Another obvious but now quite old one that has to be mentioned is Tomb Raider Legend. By far the shortest of the Tomb Raider games, I had completed everything on every difficulty and in time trial mode within 5 days, but it remains in my games drawer to this day (one of only two games I haven’t traded in because I found it soooo playable!). Although it won’t keep you occupied for long in the first run through, the puzzles are fun to work out, the gameplay feels so natural it’s untrue and you’ll find yourself loving every second of it (unless you get stuck on a puzzle and end up yelling at the TV!).

I would also like to take this time to mention other gems such as Bourne Conspiracy, Beautiful Katamari, CSI, Bioshock, and the many other games I simply whizzed through but thoroughly enjoyed.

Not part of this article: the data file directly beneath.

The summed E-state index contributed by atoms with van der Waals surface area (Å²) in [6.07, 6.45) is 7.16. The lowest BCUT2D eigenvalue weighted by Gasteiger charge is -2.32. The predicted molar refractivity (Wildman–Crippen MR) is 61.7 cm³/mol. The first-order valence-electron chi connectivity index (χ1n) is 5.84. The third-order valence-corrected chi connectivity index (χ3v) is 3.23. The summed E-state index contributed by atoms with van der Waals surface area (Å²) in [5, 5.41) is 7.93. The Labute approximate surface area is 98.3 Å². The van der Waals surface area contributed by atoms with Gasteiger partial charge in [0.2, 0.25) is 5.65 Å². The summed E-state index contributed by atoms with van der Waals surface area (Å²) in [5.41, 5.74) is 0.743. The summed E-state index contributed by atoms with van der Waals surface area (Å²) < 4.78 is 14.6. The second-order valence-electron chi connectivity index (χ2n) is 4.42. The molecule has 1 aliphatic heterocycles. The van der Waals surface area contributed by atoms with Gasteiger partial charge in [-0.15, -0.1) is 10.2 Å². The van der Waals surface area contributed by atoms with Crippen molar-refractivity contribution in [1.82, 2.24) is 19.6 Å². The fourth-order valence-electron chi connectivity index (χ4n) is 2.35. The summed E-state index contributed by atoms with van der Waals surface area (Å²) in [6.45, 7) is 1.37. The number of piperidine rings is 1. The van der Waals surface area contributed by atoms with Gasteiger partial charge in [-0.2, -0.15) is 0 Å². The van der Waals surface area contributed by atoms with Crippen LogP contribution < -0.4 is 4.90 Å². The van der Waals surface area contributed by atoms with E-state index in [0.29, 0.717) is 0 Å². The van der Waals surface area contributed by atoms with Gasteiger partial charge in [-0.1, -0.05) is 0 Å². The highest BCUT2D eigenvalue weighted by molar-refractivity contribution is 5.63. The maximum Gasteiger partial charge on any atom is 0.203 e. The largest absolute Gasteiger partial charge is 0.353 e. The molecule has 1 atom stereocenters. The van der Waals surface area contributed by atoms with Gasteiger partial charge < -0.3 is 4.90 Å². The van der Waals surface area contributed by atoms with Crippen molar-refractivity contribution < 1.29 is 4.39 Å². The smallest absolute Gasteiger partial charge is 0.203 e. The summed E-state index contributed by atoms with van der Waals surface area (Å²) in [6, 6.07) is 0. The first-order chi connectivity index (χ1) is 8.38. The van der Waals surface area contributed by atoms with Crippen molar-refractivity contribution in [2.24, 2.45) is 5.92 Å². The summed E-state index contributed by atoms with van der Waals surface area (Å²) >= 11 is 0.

And then there’s the epic long games. RPGs aside, (let’s face it, if they were short there’d be an uproar), there have been many titles which mean you lose a significant chunk of your life, and get left thinking, “Was it really worth it?” Certainly first up on my list of these is Kingdom Under Fire: Circle of Doom. I managed to clock up an obscene amount of hours playing this whilst not really enjoying myself. Anyone who read my reader review in 360 Gamer will know I gave the game a 6 – I was thoroughly unimpressed and horrified to find it makes my top ten games played list on 360voice.